Some doctors and researchers have looked into the efficacy of using the Mallampati score to assess patients for OSA risk. For example, one of the most common sleep-related breathing disorders is OSA. OSA patients often wake up choking or gasping for air. Even though these episodes usually last less than 30 seconds, the disorder can harm sleep quality and cause excessive daytime sleepiness.
The Mallampati score evaluates the size and shape of a patient’s tongue and esophageal airway on a 1 to 4 scale to predict how difficult intubation will be. The Mallampati score is a good predictor of OSA, especially in children, and can help identify patients who need a sleep study and sleep medicine referral.
How Does The Mallampati Score Work?
The score is calculated by asking the patient to open their mouth and protrude their tongue as much as possible while sitting; thus, the patient sits with their head in a neutral position. Their mouth is open during this examination. Next, the assessor looks at the anatomy of the oral cavity, noting whether the base of the uvula, faucial pillars (arches in front of and behind the tonsils), and soft palate are visible. In most cases, scoring is done without phonation. However, the scoring may differ depending on whether the tongue is maximally protruded or the patient is asked to phonate.
Modified Mallampati Scoring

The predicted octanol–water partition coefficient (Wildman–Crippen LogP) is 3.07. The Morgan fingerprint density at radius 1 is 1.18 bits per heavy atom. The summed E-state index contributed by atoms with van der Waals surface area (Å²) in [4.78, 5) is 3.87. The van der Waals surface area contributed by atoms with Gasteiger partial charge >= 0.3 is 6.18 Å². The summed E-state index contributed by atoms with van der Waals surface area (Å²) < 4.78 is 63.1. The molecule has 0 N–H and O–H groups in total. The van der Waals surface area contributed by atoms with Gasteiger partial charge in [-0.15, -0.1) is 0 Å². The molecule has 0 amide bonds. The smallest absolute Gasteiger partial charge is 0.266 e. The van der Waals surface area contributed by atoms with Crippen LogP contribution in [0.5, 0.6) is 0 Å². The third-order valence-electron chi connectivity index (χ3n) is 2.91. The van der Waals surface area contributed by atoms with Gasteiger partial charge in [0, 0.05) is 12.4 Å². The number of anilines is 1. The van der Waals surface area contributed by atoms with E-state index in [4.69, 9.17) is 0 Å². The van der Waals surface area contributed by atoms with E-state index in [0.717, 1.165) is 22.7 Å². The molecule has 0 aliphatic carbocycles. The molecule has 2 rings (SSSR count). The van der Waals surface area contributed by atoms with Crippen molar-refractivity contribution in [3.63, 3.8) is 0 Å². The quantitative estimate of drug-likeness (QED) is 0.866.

The modified Mallampati classification is a simple scoring system that relates the amount of mouth opening to the size of the tongue. It calculates the amount of space available for direct laryngoscopy oral intubation.
Class I: Soft palate, uvula, fauces, pillar visible, or in other words, the patient’s tonsils, uvula, and soft palate are completely visible
Class II: Soft palate, a significant part of the uvula, fauces visible or, to put it another way, the hard and soft palate, upper tonsils, and uvula are visible.
Class III: Soft palate, the base of uvula visible.
Class IV: Only hard palate visible.
Original Mallampati Scoring
Class 1: Faucial pillars, soft palate, and uvula can be visualized
Class 2: Faucial pillars and soft palate can be visualized, but the base of the tongue masks the uvula.
Class 3: Only soft palate visualized.
Why Does This Score Matter?
The Mallampati score matters because you can quickly get the distance between the base of the tongue and the roof of your mouth measured. The Mallampati Score can also be defined as a method used to help in determining the amount of space and its effect on a patient’s health.
Mallampati scoring appears to be a valuable part of the physical examination of patients before polysomnography, according to the results of the study. In addition, this scoring system may be helpful in clinical settings and prospective sleep-disordered breathing studies because of the independent relationship between the Mallampati score and the presence and severity of obstructive sleep apnea.
An improved Mallampati Score will result from muscle tone and strength changes in the soft palate and throat. As therapy progresses, a patient’s scores can improve to a Class I. Unfortunately, many people, including dentists and doctors, are unaware that a Mallampati Score can be improved.